Employees in the social services are comparable to the general public concerning attitudes towards mental illness.
The results indicate that the employees in social services could have great use of gaining more knowledge about mental illness and ways in which to recognize a mental illness, in order to be able to offer the right kind of help and reduce the treatment gap concerning people suffering from mental illness.
To investigate attitudes towards schizophrenia and people with schizophrenia presented in YouTube videos.
We searched YouTube using the search terms "schizophrenia" and "psychosis" in Finnish and Greek language on April 3rd, 2013. The first 20 videos from each search (N = 80) were retrieved. Deductive content analysis was first applied for coding and data interpretation and it was followed by descriptive statistical analysis.
A total of 52 videos were analyzed (65%). The majority of the videos were in the "Music" category (50%, n = 26). Most of the videos (83%, n = 43) tended to present schizophrenia in a negative way, while less than a fifth (17%, n = 9) presented schizophrenia in a positive or neutral way. Specifically, the most common negative attitude towards schizophrenia was dangerousness (29%, n = 15), while the most often identified positive attitude was objective, medically appropriate beliefs (21%, n = 11). All attitudes identified were similarly present in the Finnish and Greek videos, without any statistically significant difference.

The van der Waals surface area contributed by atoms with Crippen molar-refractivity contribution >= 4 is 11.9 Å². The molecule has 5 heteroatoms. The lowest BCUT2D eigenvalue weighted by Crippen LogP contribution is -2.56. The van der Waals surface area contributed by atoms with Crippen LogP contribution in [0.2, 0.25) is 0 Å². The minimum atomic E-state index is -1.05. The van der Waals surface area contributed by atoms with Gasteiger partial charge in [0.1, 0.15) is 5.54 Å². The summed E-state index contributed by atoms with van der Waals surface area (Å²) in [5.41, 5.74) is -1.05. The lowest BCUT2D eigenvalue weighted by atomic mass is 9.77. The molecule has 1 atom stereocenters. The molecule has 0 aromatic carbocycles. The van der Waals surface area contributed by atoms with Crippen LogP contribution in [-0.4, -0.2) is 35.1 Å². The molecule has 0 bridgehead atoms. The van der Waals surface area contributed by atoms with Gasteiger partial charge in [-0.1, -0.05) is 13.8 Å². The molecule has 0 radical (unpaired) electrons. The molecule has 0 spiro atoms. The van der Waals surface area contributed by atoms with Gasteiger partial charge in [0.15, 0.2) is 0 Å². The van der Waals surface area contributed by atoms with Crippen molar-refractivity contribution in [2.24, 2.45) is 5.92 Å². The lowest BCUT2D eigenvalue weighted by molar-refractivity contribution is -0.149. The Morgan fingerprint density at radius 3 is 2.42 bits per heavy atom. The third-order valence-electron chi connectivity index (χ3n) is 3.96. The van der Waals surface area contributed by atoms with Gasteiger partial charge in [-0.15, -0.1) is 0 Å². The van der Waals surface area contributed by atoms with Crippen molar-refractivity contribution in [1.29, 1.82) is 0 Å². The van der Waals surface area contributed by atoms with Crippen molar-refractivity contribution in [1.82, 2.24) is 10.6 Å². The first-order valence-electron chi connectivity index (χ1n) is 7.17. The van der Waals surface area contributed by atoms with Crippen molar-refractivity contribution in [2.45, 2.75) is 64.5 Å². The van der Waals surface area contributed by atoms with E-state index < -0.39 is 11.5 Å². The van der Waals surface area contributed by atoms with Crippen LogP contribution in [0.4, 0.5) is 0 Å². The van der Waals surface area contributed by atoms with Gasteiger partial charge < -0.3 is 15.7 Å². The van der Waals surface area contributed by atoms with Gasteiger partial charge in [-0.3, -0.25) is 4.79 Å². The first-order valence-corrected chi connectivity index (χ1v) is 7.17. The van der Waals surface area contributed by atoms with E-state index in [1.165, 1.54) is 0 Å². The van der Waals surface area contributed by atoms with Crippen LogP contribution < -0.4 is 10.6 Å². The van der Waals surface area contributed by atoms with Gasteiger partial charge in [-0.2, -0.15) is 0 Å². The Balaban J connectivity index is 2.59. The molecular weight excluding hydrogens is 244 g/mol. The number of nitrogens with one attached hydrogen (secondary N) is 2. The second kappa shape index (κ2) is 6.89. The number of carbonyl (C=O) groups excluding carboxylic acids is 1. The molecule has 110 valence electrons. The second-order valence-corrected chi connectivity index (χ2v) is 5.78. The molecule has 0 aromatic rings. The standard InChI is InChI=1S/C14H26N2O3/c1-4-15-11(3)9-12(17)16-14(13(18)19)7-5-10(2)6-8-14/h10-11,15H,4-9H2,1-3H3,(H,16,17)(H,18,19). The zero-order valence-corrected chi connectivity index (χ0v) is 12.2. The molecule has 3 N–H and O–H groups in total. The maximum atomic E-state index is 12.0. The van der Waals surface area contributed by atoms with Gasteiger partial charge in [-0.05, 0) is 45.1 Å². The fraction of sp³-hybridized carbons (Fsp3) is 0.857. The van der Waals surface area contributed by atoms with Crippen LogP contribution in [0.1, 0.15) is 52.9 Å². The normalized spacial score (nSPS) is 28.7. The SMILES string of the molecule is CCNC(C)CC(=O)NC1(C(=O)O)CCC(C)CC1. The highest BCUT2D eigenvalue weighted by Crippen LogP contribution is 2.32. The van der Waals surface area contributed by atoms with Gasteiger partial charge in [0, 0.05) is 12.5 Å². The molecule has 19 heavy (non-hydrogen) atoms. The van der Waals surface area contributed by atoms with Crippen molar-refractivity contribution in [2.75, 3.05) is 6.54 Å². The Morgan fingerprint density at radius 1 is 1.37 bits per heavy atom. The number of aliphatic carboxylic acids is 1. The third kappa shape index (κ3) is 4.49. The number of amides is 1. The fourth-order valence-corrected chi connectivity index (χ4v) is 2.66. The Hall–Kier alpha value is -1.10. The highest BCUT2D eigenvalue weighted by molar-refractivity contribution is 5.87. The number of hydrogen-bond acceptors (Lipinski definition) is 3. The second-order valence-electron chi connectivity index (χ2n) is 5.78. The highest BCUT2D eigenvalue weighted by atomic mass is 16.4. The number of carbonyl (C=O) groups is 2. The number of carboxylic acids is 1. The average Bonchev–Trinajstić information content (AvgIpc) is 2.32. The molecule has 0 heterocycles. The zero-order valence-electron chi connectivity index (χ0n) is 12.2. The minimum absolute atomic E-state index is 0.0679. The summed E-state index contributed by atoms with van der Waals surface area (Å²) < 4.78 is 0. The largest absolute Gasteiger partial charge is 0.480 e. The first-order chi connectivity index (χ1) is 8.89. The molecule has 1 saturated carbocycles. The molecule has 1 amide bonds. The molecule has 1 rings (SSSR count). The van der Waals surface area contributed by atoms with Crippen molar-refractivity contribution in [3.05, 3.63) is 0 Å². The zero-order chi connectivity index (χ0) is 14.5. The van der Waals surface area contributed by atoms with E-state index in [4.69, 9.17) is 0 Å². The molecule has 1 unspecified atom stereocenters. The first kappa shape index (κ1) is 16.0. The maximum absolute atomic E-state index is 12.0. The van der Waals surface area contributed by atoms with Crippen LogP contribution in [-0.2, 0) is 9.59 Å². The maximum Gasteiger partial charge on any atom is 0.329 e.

Negative presentations of schizophrenia are most likely to be accessed when searching YouTube for schizophrenia in Finnish and Greek language. More research is needed to investigate to what extent, if any, YouTube viewers' attitudes are affected by the videos they watch.
Although a large number of people are diagnosed with dementia each year, the syndrome is still perceived as a sensitive and tabooed topic. Communication about dementia to those living with the syndrome and their relatives is often experienced as challenging by health professionals. Failure to communicate clearly may threaten assessment and allocation of appropriate, effective healthcare services. Accordingly, the aim of this study was to explore how purchasers, assessing and allocating healthcare services to home-dwelling older people with dementia, described challenges in communicating about dementia with those with the syndrome and their relatives. Furthermore, the study aimed to explore the purchasers' justifications for their choice of words.
A qualitative study was conducted to investigate two data sources: focus group interviews with purchasers assessing need for healthcare services, and a review of administrative decisions written by those allocating services. Focus group data were explored using an interpretive approach and qualitative content analysis was carried out with the administrative decisions.